My contribution for today's Mono Monday Challenge - Old.
I have no idea how old these shears are but my guess would be early 20th century.
In about 1909, when he was 17 years old. my Granddad and several of his brothers worked their passage to Australia, Whilst there, they worked sheep shearing and chopping down trees - they had come from an agricultural background (as many did in those days) in Staffordshire, so probably didn't need much tuition. When the First World War broke out he worked his way back again, along with all but one of his brothers, who stayed on in Australia. The reason for their return was to fight in the war. The other brothers were all killed in the war. My Granddad moved about to several places in the duration of the war and finished up in Gallipoli where he suffered frost bite in his toes from his time in the trenches. He was then brought back to England and moved to a temporary hospital in Stratford-on-Avon where he met the lady who subsequently became my Grandmother and the rest is history.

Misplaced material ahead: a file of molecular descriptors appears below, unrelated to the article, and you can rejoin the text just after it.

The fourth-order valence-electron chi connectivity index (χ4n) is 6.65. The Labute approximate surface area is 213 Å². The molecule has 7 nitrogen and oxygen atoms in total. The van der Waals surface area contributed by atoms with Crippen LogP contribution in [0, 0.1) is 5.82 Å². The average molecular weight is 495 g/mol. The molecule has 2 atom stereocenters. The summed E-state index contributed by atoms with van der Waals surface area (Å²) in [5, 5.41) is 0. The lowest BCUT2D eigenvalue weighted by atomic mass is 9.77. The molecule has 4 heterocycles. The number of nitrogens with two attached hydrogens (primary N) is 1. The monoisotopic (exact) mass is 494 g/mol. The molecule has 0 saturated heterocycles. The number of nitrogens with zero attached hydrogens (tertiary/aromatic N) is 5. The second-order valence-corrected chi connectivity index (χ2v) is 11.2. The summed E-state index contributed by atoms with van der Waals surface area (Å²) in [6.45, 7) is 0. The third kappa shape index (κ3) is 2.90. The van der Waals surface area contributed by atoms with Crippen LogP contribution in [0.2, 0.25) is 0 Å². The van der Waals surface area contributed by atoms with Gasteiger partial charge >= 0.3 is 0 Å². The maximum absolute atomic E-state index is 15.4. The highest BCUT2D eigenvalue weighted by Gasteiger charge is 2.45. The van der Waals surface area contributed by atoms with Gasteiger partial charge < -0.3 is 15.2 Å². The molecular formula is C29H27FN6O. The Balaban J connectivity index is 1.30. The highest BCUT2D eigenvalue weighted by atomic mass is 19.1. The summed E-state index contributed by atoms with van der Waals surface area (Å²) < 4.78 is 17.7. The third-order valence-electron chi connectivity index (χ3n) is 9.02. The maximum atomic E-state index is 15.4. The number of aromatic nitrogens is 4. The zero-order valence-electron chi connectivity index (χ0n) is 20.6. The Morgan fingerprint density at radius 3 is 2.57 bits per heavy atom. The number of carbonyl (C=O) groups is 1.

He always cut the edges of the lawn and trimmed shrubs with a pair of sheep-shears just like these, and he said they were what he had used in Australia. Whether they were his original pair I shall never know. When my Mum and Dad died, my brother asked for them, so I gave them to him, although I'd always treasured them because of my Granddad.
When we visited Australia, we saw a similar pair in an antique shop, so C bought them for me, and this is them. If you can read the writing on them, it says "Combination No 1 Sheffield" so they had started life in the UK!
Anyway - I love these old shears and now use them purely for decorative purposes.
Thanks to TheAphid for today's challenge.
- Sony NEX-6